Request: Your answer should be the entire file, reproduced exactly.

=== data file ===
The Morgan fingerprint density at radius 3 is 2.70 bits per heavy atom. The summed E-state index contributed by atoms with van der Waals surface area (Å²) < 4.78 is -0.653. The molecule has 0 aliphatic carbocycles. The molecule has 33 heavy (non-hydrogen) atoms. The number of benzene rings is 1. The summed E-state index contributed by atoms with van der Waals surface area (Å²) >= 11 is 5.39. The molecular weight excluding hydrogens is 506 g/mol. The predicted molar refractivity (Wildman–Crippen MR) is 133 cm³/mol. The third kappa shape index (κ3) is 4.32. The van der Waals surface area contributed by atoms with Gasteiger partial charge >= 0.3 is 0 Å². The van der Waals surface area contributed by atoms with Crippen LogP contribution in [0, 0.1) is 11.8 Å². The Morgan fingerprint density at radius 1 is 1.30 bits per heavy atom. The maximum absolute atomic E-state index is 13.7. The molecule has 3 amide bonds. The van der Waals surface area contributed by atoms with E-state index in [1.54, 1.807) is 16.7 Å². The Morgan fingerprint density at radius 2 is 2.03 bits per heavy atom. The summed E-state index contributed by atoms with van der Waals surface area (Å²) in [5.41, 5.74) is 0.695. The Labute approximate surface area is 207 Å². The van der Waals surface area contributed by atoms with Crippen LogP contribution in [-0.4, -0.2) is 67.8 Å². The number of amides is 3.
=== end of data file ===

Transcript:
The Morgan fingerprint density at radius 3 is 2.70 bits per heavy atom. The summed E-state index contributed by atoms with van der Waals surface area (Å²) < 4.78 is -0.653. The molecule has 0 aliphatic carbocycles. The molecule has 33 heavy (non-hydrogen) atoms. The number of benzene rings is 1. The summed E-state index contributed by atoms with van der Waals surface area (Å²) >= 11 is 5.39. The molecular weight excluding hydrogens is 506 g/mol. The predicted molar refractivity (Wildman–Crippen MR) is 133 cm³/mol. The third kappa shape index (κ3) is 4.32. The van der Waals surface area contributed by atoms with Gasteiger partial charge >= 0.3 is 0 Å². The van der Waals surface area contributed by atoms with Crippen LogP contribution in [0, 0.1) is 11.8 Å². The Morgan fingerprint density at radius 1 is 1.30 bits per heavy atom. The maximum absolute atomic E-state index is 13.7. The molecule has 3 amide bonds. The van der Waals surface area contributed by atoms with E-state index in [1.54, 1.807) is 16.7 Å². The Morgan fingerprint density at radius 2 is 2.03 bits per heavy atom. The summed E-state index contributed by atoms with van der Waals surface area (Å²) in [5.41, 5.74) is 0.695. The Labute approximate surface area is 207 Å². The van der Waals surface area contributed by atoms with Crippen LogP contribution in [-0.4, -0.2) is 67.8 Å². The number of amides is 3.